Well, with LS50, yes, it would have to. Kiddin', I'd like to do it thoroughly or not at all. Probbaly my first aim will be as flat as possible. Then a nudge in the direction of my preference (probably those +3dB in the lowest the preferred curve shows), later on it will be corrected with a sub.

LATER EDIT: *half the price. sorry.
 
highfigh

highfigh

Audioholic Overlord
Same as with many other things concerning the audio gear, for me it's a one time job. What would be IDEAL, if you ask me is to borrow the damn thing, set the sound and return it. I don't need a mic (I'm absolutely certain I'll be selling it later on and that's what's making me lean toeards the new miniDSP UMIK-1; easier to sell).

@highfigh what about any of these? I could get one of them if you know they're good.
The Behringer at the lower left (ECM-8000) seems to be discontinued, but I found that it worked well enough for what I have done. If you look at the specs for those models in your link (I didn't look at all) show differences in high frequency response and dynamic range- extreme SPL isn't needed for testing because, as the Audix mic shows 140dB, that level is going to permanently damage the hearing of anyone who is exposed to it in the room. I looked at the Superlux mic and it shows 20-19KHz, but that doesn't indicate how close it comes to flat the response. That's the reason for the calibration- any variations that are known can be negated when looking at the measured response, to prevent over or under equalization.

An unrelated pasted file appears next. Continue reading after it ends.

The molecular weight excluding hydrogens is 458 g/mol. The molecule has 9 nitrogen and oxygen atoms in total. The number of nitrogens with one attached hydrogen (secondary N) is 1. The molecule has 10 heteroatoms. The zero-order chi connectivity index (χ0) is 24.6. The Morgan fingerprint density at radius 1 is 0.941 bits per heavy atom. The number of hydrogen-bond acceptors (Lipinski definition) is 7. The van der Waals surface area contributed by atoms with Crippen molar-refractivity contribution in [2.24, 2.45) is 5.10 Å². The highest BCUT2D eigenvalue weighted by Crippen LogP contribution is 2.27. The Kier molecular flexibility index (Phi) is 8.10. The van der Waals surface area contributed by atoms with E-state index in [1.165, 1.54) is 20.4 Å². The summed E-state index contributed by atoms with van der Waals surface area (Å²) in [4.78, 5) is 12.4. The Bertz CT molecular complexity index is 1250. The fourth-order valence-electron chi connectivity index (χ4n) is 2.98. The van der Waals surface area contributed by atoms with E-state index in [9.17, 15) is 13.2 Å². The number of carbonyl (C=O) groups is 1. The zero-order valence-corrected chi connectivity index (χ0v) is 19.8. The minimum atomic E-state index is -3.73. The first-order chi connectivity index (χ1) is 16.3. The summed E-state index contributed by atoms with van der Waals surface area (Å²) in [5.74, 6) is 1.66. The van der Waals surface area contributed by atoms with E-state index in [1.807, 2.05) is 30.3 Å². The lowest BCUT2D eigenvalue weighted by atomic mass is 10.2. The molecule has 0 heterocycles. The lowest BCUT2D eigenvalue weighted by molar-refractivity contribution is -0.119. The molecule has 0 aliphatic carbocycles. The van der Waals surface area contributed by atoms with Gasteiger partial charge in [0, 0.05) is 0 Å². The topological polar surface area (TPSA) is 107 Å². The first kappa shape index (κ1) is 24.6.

You mentioned borrowing a mic- I would ask your brother if he knows anyone who might be willing to let you use one of their mics- they might want to take it to you and handle it, though- high quality mics are very expensive and people who own them protect them.
 
highfigh

highfigh

Audioholic Overlord
Is it possible get an adapter, plug it in the laptop and have the miniDSP wizard recognize the microphone?

I'm asking only bc of this huge discount. If not, I'll probably just go the regular way.

Well, with LS50, yes, it would have to. Kiddin', I'd like to do it thoroughly or not at all. Probbaly my first aim will be as flat as possible. Then a nudge in the direction of my preference (probably those +3dB in the lowest the preferred curve shows), later on it will be corrected with a sub.

LATER EDIT: *half the price. sorry.